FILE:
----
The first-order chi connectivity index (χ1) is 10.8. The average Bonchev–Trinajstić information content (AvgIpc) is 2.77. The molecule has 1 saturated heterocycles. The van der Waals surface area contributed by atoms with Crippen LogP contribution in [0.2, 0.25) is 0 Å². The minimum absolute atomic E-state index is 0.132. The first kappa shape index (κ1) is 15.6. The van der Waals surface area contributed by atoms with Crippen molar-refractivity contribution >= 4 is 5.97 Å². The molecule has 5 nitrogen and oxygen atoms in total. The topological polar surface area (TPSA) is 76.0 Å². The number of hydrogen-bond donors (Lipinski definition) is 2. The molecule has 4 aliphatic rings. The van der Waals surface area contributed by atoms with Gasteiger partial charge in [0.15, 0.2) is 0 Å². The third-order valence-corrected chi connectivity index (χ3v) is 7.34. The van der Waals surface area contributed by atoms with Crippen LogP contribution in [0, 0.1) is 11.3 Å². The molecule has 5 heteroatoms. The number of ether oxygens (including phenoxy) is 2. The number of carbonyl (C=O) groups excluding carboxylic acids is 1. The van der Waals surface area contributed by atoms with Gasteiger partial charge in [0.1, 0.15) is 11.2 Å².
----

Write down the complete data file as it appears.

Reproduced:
The first-order chi connectivity index (χ1) is 10.8. The average Bonchev–Trinajstić information content (AvgIpc) is 2.77. The molecule has 1 saturated heterocycles. The van der Waals surface area contributed by atoms with Crippen LogP contribution in [0.2, 0.25) is 0 Å². The minimum absolute atomic E-state index is 0.132. The first kappa shape index (κ1) is 15.6. The van der Waals surface area contributed by atoms with Crippen molar-refractivity contribution >= 4 is 5.97 Å². The molecule has 5 nitrogen and oxygen atoms in total. The topological polar surface area (TPSA) is 76.0 Å². The number of hydrogen-bond donors (Lipinski definition) is 2. The molecule has 4 aliphatic rings. The van der Waals surface area contributed by atoms with Gasteiger partial charge in [0.15, 0.2) is 0 Å². The third-order valence-corrected chi connectivity index (χ3v) is 7.34. The van der Waals surface area contributed by atoms with Crippen LogP contribution in [0, 0.1) is 11.3 Å². The molecule has 5 heteroatoms. The number of ether oxygens (including phenoxy) is 2. The number of carbonyl (C=O) groups excluding carboxylic acids is 1. The van der Waals surface area contributed by atoms with Gasteiger partial charge in [0.1, 0.15) is 11.2 Å².